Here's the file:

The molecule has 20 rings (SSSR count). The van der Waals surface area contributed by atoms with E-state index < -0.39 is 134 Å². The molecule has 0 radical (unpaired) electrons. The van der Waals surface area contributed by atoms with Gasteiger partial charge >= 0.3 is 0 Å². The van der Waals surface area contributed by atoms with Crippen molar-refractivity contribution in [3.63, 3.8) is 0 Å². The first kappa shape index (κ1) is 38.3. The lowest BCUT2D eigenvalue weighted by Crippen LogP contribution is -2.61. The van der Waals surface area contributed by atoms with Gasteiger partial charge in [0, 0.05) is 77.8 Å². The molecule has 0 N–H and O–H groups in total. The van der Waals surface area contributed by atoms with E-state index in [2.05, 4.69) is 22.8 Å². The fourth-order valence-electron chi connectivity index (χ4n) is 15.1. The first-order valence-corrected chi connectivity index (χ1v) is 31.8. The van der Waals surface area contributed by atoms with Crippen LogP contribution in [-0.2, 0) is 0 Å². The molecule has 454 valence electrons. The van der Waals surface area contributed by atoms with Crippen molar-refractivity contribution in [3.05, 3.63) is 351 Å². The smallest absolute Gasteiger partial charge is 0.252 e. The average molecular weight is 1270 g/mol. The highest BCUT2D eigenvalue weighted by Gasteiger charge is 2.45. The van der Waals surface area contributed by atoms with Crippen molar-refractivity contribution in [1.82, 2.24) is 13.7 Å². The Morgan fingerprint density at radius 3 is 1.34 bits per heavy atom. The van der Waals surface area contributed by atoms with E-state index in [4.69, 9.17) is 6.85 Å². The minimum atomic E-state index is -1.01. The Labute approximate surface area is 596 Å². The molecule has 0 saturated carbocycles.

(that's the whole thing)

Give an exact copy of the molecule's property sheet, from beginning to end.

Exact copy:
The molecule has 20 rings (SSSR count). The van der Waals surface area contributed by atoms with E-state index < -0.39 is 134 Å². The molecule has 0 radical (unpaired) electrons. The van der Waals surface area contributed by atoms with Gasteiger partial charge >= 0.3 is 0 Å². The van der Waals surface area contributed by atoms with Crippen molar-refractivity contribution in [3.63, 3.8) is 0 Å². The first kappa shape index (κ1) is 38.3. The lowest BCUT2D eigenvalue weighted by Crippen LogP contribution is -2.61. The van der Waals surface area contributed by atoms with Gasteiger partial charge in [0, 0.05) is 77.8 Å². The molecule has 0 N–H and O–H groups in total. The van der Waals surface area contributed by atoms with E-state index in [2.05, 4.69) is 22.8 Å². The fourth-order valence-electron chi connectivity index (χ4n) is 15.1. The first-order valence-corrected chi connectivity index (χ1v) is 31.8. The van der Waals surface area contributed by atoms with Crippen LogP contribution in [-0.2, 0) is 0 Å². The molecule has 454 valence electrons. The van der Waals surface area contributed by atoms with Crippen molar-refractivity contribution in [3.05, 3.63) is 351 Å². The smallest absolute Gasteiger partial charge is 0.252 e. The average molecular weight is 1270 g/mol. The highest BCUT2D eigenvalue weighted by Gasteiger charge is 2.45. The van der Waals surface area contributed by atoms with Crippen molar-refractivity contribution in [1.82, 2.24) is 13.7 Å². The Morgan fingerprint density at radius 3 is 1.34 bits per heavy atom. The van der Waals surface area contributed by atoms with E-state index in [4.69, 9.17) is 6.85 Å². The minimum atomic E-state index is -1.01. The Labute approximate surface area is 596 Å². The molecule has 0 saturated carbocycles.